And ends like this:

When the entertainment industries have opened up the family by driving a torrent of new desires through it. If they cannot resist, family members cease to sacrifice individual desires for family cohesion and are not able to work for one another or welcome one another’s service. As the family starts to break up, the state is there to provide for each of the individual pieces that have been created. We no longer need of one another because the state follows the private sector in to provide each ‘need’ so that it never becomes articulated as the need of one person for another. The result is not that each single parent is that each single parent is married to the state. The state has become the universal mediator, driven to smooth out all inequalities and with them all the complementarities, by which we need one another. The state cannot love. But it may exhaust our national economic resources in compensating for the love that we no longer give.

Lent 4 Lent 4 Douglas Knight

Read the rest here

We will deny until the bitter end

Stuff will be getting a lot more expensive in the not-distant future, and you can bet that the Chinese are not going to be selling it cheaply to us in return for our increasingly worthless greenbacks. Perhaps the only thing more grim than our current economic moment is the economy that is awaiting us. We will either learn thrift by a new commitment to old virtues, or we will learn it the hard way. We will be able to afford fewer things, move around less and we will find ourselves facing a world that is not subject to our notional control. For most, this will be an occasion for lamenting. To my mind, it would generally constitute a better way, but a hard way when it comes by force and not by choice. Hard especially because – like our response to the current â??crisisâ?? (a word that reflects our belief that this is something extraordinary, unexpected, exceptional, a departure from the norm rather than the new norm), we will not believe in the reality of the reality that we face. We will deny its truth and its causes, looking instead for another cause other than ourselves. We will deny until the bitter end, avoiding the bankruptcy that awaits us in the belief that past returns are the guarantee of future results, most of all for no better reason than we wish it to be so.
Patrick Deneen Unreal estate

Long way to Easter 3 A theological economics

The third lent talk begins like this:

Behind this economic crisis is another crisis, one of morale. Have we become the society that each of us individually ceased to believe in? Because we have assumed that we insulate the economy from all other factors, in particular these factors that I have linked to covenant, to confidence and so ultimately to will of this society to continue, and to create another generation, we have not made the connection between economy and morale, and so we been taken by surprise by this financial crisis.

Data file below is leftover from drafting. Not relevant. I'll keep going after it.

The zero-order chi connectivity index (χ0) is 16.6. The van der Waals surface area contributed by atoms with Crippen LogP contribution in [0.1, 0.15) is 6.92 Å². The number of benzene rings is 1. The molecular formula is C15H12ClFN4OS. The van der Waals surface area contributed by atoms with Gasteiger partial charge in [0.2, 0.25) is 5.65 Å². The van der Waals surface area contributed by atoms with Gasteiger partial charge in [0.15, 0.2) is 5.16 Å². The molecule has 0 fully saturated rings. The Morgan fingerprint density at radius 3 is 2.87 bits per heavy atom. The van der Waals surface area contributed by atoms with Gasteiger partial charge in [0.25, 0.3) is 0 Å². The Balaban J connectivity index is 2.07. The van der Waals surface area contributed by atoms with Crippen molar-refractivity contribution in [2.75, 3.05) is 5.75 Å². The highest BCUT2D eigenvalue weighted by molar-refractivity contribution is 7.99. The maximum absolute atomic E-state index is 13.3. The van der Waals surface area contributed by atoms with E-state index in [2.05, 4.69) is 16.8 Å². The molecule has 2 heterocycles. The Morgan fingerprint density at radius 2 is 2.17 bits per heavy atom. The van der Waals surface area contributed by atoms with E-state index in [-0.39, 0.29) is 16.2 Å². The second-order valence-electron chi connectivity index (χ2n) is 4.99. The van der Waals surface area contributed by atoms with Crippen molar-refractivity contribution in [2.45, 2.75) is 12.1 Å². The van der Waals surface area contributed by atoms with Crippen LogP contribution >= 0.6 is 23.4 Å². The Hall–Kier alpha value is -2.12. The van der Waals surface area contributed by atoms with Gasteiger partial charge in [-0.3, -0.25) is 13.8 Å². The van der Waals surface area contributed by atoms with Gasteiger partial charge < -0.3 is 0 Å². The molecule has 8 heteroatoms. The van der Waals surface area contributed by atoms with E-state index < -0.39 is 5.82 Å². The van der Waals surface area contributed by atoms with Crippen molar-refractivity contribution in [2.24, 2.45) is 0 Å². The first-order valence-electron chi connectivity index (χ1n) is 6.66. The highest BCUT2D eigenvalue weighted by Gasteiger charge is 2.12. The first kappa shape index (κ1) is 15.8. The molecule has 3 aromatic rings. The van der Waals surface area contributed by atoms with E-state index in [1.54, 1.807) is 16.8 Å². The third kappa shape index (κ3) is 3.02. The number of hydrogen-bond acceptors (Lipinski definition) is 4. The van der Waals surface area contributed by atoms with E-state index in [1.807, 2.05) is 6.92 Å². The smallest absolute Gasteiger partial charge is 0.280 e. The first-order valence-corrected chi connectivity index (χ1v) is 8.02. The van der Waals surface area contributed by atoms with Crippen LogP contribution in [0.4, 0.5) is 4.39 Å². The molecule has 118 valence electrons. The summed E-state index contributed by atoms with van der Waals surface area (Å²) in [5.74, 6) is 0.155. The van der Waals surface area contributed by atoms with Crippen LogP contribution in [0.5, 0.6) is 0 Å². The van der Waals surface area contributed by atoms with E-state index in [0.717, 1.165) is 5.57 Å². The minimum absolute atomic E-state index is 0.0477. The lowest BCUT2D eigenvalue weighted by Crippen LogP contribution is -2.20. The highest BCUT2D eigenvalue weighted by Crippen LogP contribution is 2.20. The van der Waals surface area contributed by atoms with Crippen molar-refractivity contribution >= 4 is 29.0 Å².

and ends like this:

The Church asks whether we are selling ourselves here, in this ‘temple’ that we have built. Are we being sacrificed here? Are we being sold here, amongst the money-changers? The cross of Christ tests all these temples of our own construction. They may not survive this testing. If it has become a temple in which we are not built up but sold and sacrificed, they will fall. We have to ask whether we have become enthralled and trapped in building a temple of our construction which has enfeebled our society and which its own contradictions is finally beginning to bring down. Can Christ cleanse the temple for us? Shall we pray that he does?

Read it all here

Borrowing against the future

In general, we’re pretty comfortable with ponzi models -we live, quite happily, in a ponzi economy, one in which the concept of perpetual economic growth is sold, divvied up again and resold. We live in a Ponzi ecology where we borrow constantly against the future to pay for our present affluence. Is this truly a Ponzi scheme? I think the answer is yes – a Ponzi scheme never really generates new wealth, it simply relies on a constant stream of new money. And since the eco-Ponzi economy relies most of all on reducing the capacity of future generations to live well – because natural resources and associated wealth are already drawn down, I think that it does meet the criteria at both the economic and ecological levels…
Growth capitalism in general and the real estate bubble in particular depended heavily on the idea that we can’t live together, that everyone has to own their own separate household. So the rise in average material living space from 250 square feet per person in 1950 to 850 square feet for each warm body in 2000 was in part a product of the constant message that living together with one’s family or friends was a measure of failure.
Sharon Astyk The Ponzi Scheme as way of life


Christians have to recover their genius for showing that there are better ways to live and build a good society; ways which respect freedom, empower individuals, and transform communities. They also have to recover their self-confidence and courage. The secular and religious intolerance of our day needs to be confronted regularly and publicly. Believers need to call the bluff of is, even in most parts of Europe, a small minority with disproportionate influence on the media. This is one of the crucial tasks for Christians in the twenty-first century

Cardinal George Pell of Sydney Varieties of Intolerance, given in Oxford (with thanks to Fr Tim Finigan)